2. Jack you remember your friend Obama who inherited a huge debt, and when he got elected he found out it was a larger debt than he even thought? Well Mr. Vanderslice was in the same boat; he knew the district was in a financial mess, he just wasn’t told how much of a mess until he was sworn in office. The board has obligations to fullfill that were agreed to from administrations passed, and when you don’t have the money it kinda makes it tough to fullfill those obligations.

  3. The money problems that Laurel School has, I belive are the sins of the past catching with them now. In talking with some people that have worked and are still working for the district, they all have said one thing intresting. Its seams that there are about 3 postions in the schools (well paying pistions) that are funding just by local moneys. If the pistions are funding by the state, it has to be approved by the state first. Apperantly these postions are funding with local moneys only, so if you are making $60,000 a years local pays all as well as benfits, Laurel School has 3 or more of these pistions thats alot of money coming out of local no wonder they are broke. Its nothing the teachers has done to get them in this mess, so give them what the union contract has it.

  4. If the Dept. of Education REQUIRES teachers or administrators to continue their education, to retain their current position and/or pay rate, then the state or school districts should pay for their classes. However, I have never understood why the taxpayers are footing the entire bill for employee education. I agree that continuing education for teachers and administrators benefit our district and students, but I feel that they should have a financial stake in their own job security, employability and future pay increases. At the bare minimum, the district should not have to pay more than 50% of an employees’ education cost.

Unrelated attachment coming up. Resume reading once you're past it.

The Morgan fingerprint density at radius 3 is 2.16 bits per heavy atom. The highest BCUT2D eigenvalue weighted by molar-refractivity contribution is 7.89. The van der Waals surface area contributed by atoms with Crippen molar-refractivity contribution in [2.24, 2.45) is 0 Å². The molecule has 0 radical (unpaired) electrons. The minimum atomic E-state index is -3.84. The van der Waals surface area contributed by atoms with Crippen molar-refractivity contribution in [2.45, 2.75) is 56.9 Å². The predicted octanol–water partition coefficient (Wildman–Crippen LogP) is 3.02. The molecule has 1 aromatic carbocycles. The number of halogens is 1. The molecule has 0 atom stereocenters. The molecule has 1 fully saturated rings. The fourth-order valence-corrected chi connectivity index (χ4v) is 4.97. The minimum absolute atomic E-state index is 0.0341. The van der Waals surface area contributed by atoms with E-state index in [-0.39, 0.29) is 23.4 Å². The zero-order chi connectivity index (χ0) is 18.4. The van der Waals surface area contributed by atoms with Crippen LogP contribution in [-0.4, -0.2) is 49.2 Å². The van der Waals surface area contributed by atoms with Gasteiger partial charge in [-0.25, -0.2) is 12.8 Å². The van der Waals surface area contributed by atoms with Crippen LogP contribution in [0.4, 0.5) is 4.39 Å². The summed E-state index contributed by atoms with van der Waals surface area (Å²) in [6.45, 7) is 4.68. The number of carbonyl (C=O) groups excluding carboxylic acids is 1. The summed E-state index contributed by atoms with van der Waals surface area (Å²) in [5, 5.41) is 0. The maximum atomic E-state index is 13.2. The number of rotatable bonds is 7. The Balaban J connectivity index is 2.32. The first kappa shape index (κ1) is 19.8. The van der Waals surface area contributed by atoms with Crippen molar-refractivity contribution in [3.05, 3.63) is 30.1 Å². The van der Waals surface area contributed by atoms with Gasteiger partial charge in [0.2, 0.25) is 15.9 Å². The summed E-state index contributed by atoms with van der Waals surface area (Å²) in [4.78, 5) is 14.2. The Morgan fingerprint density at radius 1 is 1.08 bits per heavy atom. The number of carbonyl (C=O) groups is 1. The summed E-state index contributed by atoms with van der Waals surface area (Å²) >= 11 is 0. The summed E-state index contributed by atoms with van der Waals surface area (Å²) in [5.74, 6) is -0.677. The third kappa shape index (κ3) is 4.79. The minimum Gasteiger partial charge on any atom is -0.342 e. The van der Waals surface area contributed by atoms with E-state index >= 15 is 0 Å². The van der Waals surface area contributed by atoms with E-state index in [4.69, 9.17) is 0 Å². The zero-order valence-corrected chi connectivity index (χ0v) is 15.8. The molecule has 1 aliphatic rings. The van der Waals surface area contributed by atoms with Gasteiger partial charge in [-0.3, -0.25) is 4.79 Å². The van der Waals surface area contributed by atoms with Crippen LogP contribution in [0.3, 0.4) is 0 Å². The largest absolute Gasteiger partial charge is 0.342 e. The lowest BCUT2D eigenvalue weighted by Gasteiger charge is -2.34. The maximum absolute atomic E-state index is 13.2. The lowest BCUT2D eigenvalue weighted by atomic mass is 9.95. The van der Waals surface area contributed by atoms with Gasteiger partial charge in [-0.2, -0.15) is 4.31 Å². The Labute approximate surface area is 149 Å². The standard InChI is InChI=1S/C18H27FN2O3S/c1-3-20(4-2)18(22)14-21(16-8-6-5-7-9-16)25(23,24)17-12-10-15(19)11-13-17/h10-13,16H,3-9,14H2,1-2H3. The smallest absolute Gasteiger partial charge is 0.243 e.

I don’t mean to offend any of the great teachers in our school district, but employee education costs have put a tremendous financial burden on this district. We need to pay to educate our KIDS!

    • Donna just so you have a heads up. They don’t pay for all of our education. They will pay for 3 classes a year and not for doctorate classes they only pay th amount for a master’s class. I paid over 12,000 dollars for my education, in 17 months, to become a teacher in this district, where I wanted my kids to be. I normally agree with you but not this time. We give a lot more than we are given. Everyday. The teachers pay everyday to educate OUR kids! I have the receipts to prove it.